He demonstrated with one front wheel on a pair of heavy duty rollers, with ETC on and off (he had a trick/undocumented way of turning it off - some ECU sequence I presume) and with the centre diff locked and unlocked.

I'm no expert in any way in this area. You would think that ARBs may help just a bit extra in some form of extreme situation, but as the ETC logic would not be aware of their presence, you might easily bring on a conflict that actually degrades the overall ability to remove oneself from some muddy hole?

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You would think that ARBs may help just a bit extra in some form of extreme situation, but as the ETC logic would not be aware of their presence, you might easily bring on a conflict that actually degrades the overall ability to remove oneself from some muddy hole?

If an axle is locked both wheels have to turn at the same speed therefore TC wont do anything, so there wouldnt be a conflict.

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It has long been a bone of contention with me calling a Land Rover "4 wheel drive" since becoming stuck on my own front lawn on a slight incline in my brand new Land Rover with 1 wheel spinning!. It took me a while to understand how the drive actually worked and I then wrote to Land Rover. I received a curt reply saying take some off road driving lessons and fit more appropriate tyres, vehicles are used all around the world and no one else has complained!

A couple of years later Land Rover introduced the centre diff lock. This created a vehicle with a 2 wheel drive capability. What is important in my opinion is how many wheels are driving when really needed, not when driving along on dry tarmac. I am unsure whether ETC has been available on the Defender as an option previously but now it is. This creates a vehicle capable of putting the drive where it is required. Must be a major step forward and surely only a matter of time as with the centre diff lock until it is fitted as standard. So Land Rover have obviously had a change of heart with regards to their reply to me of 25 years ago!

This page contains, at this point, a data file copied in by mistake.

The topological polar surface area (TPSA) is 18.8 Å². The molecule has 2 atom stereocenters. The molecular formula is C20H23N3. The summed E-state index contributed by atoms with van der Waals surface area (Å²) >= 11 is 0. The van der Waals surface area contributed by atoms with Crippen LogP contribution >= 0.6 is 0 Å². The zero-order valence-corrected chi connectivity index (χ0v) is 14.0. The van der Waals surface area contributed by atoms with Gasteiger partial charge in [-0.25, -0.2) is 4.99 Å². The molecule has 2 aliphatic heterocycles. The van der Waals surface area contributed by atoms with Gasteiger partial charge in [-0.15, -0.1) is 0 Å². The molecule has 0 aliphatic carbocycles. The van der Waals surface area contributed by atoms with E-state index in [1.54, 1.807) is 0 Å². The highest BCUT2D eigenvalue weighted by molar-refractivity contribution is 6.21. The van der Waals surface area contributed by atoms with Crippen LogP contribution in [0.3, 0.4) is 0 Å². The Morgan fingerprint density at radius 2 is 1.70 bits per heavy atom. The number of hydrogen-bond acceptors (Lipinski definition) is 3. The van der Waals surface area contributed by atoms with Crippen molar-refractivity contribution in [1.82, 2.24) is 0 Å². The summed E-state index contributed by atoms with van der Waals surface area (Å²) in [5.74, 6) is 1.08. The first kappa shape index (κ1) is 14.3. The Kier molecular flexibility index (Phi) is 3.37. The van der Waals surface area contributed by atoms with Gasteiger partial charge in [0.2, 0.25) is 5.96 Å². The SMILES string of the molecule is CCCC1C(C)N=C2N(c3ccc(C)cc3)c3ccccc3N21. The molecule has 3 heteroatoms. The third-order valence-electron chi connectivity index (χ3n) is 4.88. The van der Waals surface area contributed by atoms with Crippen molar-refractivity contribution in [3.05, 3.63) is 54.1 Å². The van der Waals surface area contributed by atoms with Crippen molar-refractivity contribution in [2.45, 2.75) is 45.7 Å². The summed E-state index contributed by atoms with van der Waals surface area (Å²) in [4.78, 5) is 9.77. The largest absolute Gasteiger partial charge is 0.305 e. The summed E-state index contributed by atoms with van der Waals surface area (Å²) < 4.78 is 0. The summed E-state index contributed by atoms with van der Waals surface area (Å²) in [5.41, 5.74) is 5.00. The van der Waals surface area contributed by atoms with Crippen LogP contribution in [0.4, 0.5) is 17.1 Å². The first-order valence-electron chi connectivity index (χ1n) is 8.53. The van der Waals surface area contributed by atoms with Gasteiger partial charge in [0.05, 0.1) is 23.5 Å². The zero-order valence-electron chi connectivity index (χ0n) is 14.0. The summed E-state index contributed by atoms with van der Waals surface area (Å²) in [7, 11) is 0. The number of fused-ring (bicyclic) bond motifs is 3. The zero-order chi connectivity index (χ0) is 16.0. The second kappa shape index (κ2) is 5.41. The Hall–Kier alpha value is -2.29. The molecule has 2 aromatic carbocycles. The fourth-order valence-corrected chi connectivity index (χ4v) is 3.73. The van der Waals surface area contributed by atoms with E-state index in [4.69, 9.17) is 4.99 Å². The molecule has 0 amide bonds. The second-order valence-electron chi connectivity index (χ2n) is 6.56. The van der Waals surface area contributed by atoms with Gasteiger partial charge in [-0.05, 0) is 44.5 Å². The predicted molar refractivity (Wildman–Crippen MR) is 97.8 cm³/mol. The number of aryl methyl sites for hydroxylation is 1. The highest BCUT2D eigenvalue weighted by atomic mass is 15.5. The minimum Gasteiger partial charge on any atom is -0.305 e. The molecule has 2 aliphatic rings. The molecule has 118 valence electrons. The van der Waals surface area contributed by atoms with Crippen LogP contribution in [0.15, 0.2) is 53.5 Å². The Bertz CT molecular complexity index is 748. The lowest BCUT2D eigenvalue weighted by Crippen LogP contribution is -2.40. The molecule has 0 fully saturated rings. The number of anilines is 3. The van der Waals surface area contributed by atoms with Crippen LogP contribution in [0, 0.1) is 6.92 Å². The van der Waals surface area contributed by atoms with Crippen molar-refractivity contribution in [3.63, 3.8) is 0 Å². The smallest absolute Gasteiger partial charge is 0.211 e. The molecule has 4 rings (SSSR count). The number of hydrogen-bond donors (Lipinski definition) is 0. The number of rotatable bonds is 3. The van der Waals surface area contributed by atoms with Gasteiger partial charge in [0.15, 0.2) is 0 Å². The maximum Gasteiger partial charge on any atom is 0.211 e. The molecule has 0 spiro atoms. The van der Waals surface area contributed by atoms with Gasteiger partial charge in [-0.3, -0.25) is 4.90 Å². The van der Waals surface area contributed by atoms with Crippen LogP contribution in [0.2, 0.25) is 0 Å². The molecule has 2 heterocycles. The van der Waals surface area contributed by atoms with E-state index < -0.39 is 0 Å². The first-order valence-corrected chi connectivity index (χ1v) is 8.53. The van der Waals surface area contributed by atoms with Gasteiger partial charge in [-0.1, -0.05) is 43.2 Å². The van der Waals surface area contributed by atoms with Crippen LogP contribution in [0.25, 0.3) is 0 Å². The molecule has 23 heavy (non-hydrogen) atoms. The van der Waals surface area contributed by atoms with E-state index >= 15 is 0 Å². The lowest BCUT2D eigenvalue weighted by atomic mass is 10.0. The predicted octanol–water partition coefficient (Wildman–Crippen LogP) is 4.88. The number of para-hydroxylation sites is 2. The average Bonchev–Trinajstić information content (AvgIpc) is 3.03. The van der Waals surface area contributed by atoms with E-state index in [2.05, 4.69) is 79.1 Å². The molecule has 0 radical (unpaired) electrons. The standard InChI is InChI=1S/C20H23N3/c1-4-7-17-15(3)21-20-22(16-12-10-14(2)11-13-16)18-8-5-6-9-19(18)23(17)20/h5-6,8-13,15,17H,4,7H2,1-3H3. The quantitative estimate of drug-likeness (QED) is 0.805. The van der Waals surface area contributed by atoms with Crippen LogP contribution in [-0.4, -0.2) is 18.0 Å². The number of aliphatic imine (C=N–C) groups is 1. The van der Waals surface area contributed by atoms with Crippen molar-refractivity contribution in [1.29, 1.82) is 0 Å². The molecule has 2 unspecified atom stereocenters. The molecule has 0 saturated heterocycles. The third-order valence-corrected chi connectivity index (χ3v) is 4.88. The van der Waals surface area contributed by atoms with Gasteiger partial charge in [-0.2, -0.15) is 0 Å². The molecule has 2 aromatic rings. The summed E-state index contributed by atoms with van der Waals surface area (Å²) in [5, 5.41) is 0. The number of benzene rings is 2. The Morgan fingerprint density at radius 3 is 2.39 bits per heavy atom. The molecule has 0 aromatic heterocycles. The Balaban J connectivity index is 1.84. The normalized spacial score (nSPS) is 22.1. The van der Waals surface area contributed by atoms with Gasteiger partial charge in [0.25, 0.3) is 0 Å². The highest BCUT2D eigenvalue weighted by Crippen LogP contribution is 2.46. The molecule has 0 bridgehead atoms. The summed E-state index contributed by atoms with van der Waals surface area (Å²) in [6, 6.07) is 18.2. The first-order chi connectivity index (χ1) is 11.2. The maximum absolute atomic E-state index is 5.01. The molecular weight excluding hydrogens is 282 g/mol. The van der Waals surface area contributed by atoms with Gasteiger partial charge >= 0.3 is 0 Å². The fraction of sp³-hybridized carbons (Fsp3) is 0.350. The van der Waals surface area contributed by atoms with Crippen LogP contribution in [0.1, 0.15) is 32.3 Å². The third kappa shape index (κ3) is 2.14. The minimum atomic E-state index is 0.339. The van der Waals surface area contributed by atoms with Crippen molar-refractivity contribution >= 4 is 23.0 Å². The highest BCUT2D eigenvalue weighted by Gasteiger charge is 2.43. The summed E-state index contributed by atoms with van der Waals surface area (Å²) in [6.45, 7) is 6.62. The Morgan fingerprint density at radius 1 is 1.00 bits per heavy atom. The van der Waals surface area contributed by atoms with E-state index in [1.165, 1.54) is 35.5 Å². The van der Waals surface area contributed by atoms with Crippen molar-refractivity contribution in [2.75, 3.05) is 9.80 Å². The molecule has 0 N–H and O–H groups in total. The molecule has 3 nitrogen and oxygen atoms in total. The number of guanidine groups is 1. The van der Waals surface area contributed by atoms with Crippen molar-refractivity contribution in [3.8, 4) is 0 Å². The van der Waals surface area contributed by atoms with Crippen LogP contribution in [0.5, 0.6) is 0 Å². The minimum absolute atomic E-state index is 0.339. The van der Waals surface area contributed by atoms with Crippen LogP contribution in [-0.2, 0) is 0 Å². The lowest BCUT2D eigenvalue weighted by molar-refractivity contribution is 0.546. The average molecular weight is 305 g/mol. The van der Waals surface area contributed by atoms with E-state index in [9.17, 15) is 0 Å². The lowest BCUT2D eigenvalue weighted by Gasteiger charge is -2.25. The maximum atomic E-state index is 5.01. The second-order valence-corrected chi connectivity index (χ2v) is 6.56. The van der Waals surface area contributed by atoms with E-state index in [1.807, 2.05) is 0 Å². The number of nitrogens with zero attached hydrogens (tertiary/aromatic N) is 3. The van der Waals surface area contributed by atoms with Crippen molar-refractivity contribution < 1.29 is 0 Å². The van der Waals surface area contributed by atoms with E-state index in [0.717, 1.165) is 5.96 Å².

I do have an elementary understanding of the issues but am unable to comment regarding whether ARB or ETC is best. They both seem to achieve what I expected the vehicles to do 25 years ago.

Although in my opinion a Land Rover has not being made complete/capable of achieving its full potential without ARB or ETC it is surprising how few are fitted with ETC. If you look on the dealers used Land Rover site you will note about 250 Defenders for sale but only 1 has ETC.

The issue for me is really being able to obtain a reasonable insurance quote. If I advise my new vehicle has been fitted with a Land Rover optional extra the insurers will not give it a second glance but if I say the vehicle has been modified with the addition of ARB lockers many insurers will not be interested and others will require an extra £200.

MINESAPINT

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I received a curt reply saying take some off road driving lessons and fit more appropriate tyres, vehicles are used all around the world and no one else has complained!

Seems reasonable :ph34r: it's in the manual for most vehicles I believe :unsure:

ETC is very, very good for most things especially when matched with some decent tyres. We've had P38's, Disco3's and a new Range Rover turn up to club days on road tyres and they will go an incredibly long way, often they will get further than a normal Defender on aggressive mud tyres.

Lockers are, however, always going to be the ultimate way to deliver 4WD. You can't really get a more definite method of transmitting power to the ground than locking all four wheels together.

LR (and other manufacturers) often shy away from fitting true ARB-style lockers that are manually engaged as it requires extra hardware, strengthened components especially in the front axle, and if the driver is an idiot (and a lot are) they will leave them engaged at the wrong time and blow parts of the drivetrain up, leading to warranty claims and disgruntled customers who can't understand why their 4x4 isn't "really" 4WD.

The latest RR/RRS and Disco 3 at the top end have lockers but they are automatically engaged by the Terrain Response computer to avoid driver cock-ups.

One thing lockers can't do that the ETC/ABS/HDC system can is control your speed downhill and keep you on a straight path. Strictly speaking HDC is a different use of the ETC system, but then the ETC system is mostly just a new program for the ABS computer anyway. HDC uses the brakes to keep your speed very low down hill without losing control and I would say it gives a safer and more controlled descent than engine braking alone, even with lockers in.